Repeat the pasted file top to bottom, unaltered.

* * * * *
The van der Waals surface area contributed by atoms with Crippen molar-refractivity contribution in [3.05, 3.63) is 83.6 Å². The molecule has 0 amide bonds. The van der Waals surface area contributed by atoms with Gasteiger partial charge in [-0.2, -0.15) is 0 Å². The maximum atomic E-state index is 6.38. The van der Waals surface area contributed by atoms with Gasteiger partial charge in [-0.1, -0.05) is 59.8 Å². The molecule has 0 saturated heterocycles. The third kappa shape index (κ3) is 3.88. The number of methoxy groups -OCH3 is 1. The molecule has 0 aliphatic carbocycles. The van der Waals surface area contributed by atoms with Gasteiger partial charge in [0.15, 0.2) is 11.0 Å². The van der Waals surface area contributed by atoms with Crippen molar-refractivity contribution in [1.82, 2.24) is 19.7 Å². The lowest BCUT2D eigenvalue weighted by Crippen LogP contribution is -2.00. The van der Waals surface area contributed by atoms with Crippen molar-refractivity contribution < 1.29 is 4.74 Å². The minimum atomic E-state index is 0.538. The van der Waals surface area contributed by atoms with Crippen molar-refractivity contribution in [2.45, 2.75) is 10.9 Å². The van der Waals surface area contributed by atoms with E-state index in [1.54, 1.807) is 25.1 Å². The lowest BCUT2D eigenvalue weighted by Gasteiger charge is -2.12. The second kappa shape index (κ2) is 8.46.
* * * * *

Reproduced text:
The van der Waals surface area contributed by atoms with Crippen molar-refractivity contribution in [3.05, 3.63) is 83.6 Å². The molecule has 0 amide bonds. The van der Waals surface area contributed by atoms with Gasteiger partial charge in [-0.2, -0.15) is 0 Å². The maximum atomic E-state index is 6.38. The van der Waals surface area contributed by atoms with Gasteiger partial charge in [-0.1, -0.05) is 59.8 Å². The molecule has 0 saturated heterocycles. The third kappa shape index (κ3) is 3.88. The number of methoxy groups -OCH3 is 1. The molecule has 0 aliphatic carbocycles. The van der Waals surface area contributed by atoms with Gasteiger partial charge in [0.15, 0.2) is 11.0 Å². The van der Waals surface area contributed by atoms with Crippen molar-refractivity contribution in [1.82, 2.24) is 19.7 Å². The lowest BCUT2D eigenvalue weighted by Crippen LogP contribution is -2.00. The van der Waals surface area contributed by atoms with Crippen molar-refractivity contribution < 1.29 is 4.74 Å². The minimum atomic E-state index is 0.538. The van der Waals surface area contributed by atoms with Crippen molar-refractivity contribution in [2.45, 2.75) is 10.9 Å². The van der Waals surface area contributed by atoms with E-state index in [1.54, 1.807) is 25.1 Å². The lowest BCUT2D eigenvalue weighted by Gasteiger charge is -2.12. The second kappa shape index (κ2) is 8.46.